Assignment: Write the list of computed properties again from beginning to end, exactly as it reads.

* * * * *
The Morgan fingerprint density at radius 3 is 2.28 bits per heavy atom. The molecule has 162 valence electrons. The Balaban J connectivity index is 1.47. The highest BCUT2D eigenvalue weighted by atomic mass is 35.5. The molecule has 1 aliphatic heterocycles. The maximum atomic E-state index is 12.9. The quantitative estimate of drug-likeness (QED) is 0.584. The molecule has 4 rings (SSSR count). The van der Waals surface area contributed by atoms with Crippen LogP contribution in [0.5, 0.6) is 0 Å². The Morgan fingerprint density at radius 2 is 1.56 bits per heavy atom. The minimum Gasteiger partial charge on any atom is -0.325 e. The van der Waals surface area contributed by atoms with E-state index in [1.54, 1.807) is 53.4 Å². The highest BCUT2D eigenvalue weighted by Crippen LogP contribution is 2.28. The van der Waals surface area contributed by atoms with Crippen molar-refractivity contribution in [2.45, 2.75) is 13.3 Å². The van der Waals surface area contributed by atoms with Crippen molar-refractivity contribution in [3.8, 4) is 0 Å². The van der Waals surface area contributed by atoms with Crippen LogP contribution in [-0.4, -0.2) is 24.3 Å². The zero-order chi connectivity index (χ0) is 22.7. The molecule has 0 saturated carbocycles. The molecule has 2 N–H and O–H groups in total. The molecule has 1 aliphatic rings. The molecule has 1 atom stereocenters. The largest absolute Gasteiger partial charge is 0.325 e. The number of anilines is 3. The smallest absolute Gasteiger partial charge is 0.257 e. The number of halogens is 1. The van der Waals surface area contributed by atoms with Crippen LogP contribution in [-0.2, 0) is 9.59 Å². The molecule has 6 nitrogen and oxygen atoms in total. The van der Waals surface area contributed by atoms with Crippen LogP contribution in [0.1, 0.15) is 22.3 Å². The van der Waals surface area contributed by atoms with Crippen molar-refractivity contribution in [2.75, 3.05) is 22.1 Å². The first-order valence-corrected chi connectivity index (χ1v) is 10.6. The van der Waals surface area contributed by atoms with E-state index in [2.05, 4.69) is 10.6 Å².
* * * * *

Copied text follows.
The Morgan fingerprint density at radius 3 is 2.28 bits per heavy atom. The molecule has 162 valence electrons. The Balaban J connectivity index is 1.47. The highest BCUT2D eigenvalue weighted by atomic mass is 35.5. The molecule has 1 aliphatic heterocycles. The maximum atomic E-state index is 12.9. The quantitative estimate of drug-likeness (QED) is 0.584. The molecule has 4 rings (SSSR count). The van der Waals surface area contributed by atoms with Crippen LogP contribution in [0.5, 0.6) is 0 Å². The Morgan fingerprint density at radius 2 is 1.56 bits per heavy atom. The minimum Gasteiger partial charge on any atom is -0.325 e. The van der Waals surface area contributed by atoms with E-state index in [1.54, 1.807) is 53.4 Å². The highest BCUT2D eigenvalue weighted by Crippen LogP contribution is 2.28. The van der Waals surface area contributed by atoms with Crippen molar-refractivity contribution in [2.45, 2.75) is 13.3 Å². The van der Waals surface area contributed by atoms with Crippen molar-refractivity contribution in [3.8, 4) is 0 Å². The van der Waals surface area contributed by atoms with Crippen LogP contribution in [-0.4, -0.2) is 24.3 Å². The zero-order chi connectivity index (χ0) is 22.7. The molecule has 0 saturated carbocycles. The molecule has 2 N–H and O–H groups in total. The molecule has 1 aliphatic rings. The molecule has 1 atom stereocenters. The largest absolute Gasteiger partial charge is 0.325 e. The number of anilines is 3. The smallest absolute Gasteiger partial charge is 0.257 e. The number of halogens is 1. The van der Waals surface area contributed by atoms with Crippen LogP contribution in [-0.2, 0) is 9.59 Å². The molecule has 6 nitrogen and oxygen atoms in total. The van der Waals surface area contributed by atoms with Crippen LogP contribution in [0.1, 0.15) is 22.3 Å². The van der Waals surface area contributed by atoms with Crippen molar-refractivity contribution in [2.75, 3.05) is 22.1 Å². The first-order valence-corrected chi connectivity index (χ1v) is 10.6. The van der Waals surface area contributed by atoms with E-state index in [2.05, 4.69) is 10.6 Å².